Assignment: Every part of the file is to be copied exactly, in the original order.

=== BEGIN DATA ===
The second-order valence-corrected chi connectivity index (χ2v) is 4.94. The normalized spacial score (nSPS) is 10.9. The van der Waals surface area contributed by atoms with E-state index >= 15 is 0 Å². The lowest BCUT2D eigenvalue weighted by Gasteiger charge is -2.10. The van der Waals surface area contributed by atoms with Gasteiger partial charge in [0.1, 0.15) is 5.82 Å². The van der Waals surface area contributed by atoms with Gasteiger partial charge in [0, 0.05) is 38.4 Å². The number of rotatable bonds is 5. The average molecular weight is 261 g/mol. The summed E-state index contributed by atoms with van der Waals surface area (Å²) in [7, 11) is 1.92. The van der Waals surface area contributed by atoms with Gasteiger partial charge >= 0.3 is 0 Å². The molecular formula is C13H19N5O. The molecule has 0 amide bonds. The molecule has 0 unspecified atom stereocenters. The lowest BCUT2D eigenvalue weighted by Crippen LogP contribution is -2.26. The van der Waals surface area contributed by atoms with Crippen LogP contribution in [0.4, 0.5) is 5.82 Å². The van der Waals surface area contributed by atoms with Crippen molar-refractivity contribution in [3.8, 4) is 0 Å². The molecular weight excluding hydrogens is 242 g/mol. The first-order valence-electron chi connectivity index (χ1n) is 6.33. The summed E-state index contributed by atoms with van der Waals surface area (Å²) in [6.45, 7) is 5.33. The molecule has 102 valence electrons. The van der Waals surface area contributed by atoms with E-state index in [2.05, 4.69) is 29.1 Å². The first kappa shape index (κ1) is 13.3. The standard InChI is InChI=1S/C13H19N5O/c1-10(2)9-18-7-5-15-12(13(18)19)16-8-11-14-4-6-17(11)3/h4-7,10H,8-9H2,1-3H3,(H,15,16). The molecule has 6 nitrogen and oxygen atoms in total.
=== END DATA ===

The second-order valence-corrected chi connectivity index (χ2v) is 4.94. The normalized spacial score (nSPS) is 10.9. The van der Waals surface area contributed by atoms with E-state index >= 15 is 0 Å². The lowest BCUT2D eigenvalue weighted by Gasteiger charge is -2.10. The van der Waals surface area contributed by atoms with Gasteiger partial charge in [0.1, 0.15) is 5.82 Å². The van der Waals surface area contributed by atoms with Gasteiger partial charge in [0, 0.05) is 38.4 Å². The number of rotatable bonds is 5. The average molecular weight is 261 g/mol. The summed E-state index contributed by atoms with van der Waals surface area (Å²) in [7, 11) is 1.92. The van der Waals surface area contributed by atoms with Gasteiger partial charge >= 0.3 is 0 Å². The molecular formula is C13H19N5O. The molecule has 0 amide bonds. The molecule has 0 unspecified atom stereocenters. The lowest BCUT2D eigenvalue weighted by Crippen LogP contribution is -2.26. The van der Waals surface area contributed by atoms with Crippen LogP contribution in [0.4, 0.5) is 5.82 Å². The van der Waals surface area contributed by atoms with Crippen molar-refractivity contribution in [3.8, 4) is 0 Å². The molecular weight excluding hydrogens is 242 g/mol. The first-order valence-electron chi connectivity index (χ1n) is 6.33. The summed E-state index contributed by atoms with van der Waals surface area (Å²) in [6.45, 7) is 5.33. The molecule has 102 valence electrons. The van der Waals surface area contributed by atoms with E-state index in [2.05, 4.69) is 29.1 Å². The first kappa shape index (κ1) is 13.3. The standard InChI is InChI=1S/C13H19N5O/c1-10(2)9-18-7-5-15-12(13(18)19)16-8-11-14-4-6-17(11)3/h4-7,10H,8-9H2,1-3H3,(H,15,16). The molecule has 6 nitrogen and oxygen atoms in total.